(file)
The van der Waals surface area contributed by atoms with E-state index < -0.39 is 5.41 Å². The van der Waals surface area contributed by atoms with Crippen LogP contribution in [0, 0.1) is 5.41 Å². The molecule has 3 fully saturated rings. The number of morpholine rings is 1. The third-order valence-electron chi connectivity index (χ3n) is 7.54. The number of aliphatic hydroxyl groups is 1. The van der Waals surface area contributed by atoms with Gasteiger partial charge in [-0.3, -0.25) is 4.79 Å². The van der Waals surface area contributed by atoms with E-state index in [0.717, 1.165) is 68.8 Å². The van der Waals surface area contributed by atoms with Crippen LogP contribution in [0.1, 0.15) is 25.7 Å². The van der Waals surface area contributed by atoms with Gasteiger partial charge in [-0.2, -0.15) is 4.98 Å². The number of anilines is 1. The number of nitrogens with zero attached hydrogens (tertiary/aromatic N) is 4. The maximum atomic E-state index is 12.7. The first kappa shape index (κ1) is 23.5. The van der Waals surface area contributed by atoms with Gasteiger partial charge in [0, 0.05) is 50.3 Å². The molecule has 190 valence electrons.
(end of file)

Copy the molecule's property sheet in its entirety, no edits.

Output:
The van der Waals surface area contributed by atoms with E-state index < -0.39 is 5.41 Å². The van der Waals surface area contributed by atoms with Crippen LogP contribution in [0, 0.1) is 5.41 Å². The molecule has 3 fully saturated rings. The number of morpholine rings is 1. The third-order valence-electron chi connectivity index (χ3n) is 7.54. The number of aliphatic hydroxyl groups is 1. The van der Waals surface area contributed by atoms with Gasteiger partial charge in [-0.3, -0.25) is 4.79 Å². The van der Waals surface area contributed by atoms with E-state index in [0.717, 1.165) is 68.8 Å². The van der Waals surface area contributed by atoms with Crippen LogP contribution in [0.1, 0.15) is 25.7 Å². The van der Waals surface area contributed by atoms with Gasteiger partial charge in [-0.2, -0.15) is 4.98 Å². The number of anilines is 1. The number of nitrogens with zero attached hydrogens (tertiary/aromatic N) is 4. The maximum atomic E-state index is 12.7. The first kappa shape index (κ1) is 23.5. The van der Waals surface area contributed by atoms with Gasteiger partial charge in [0, 0.05) is 50.3 Å². The molecule has 190 valence electrons.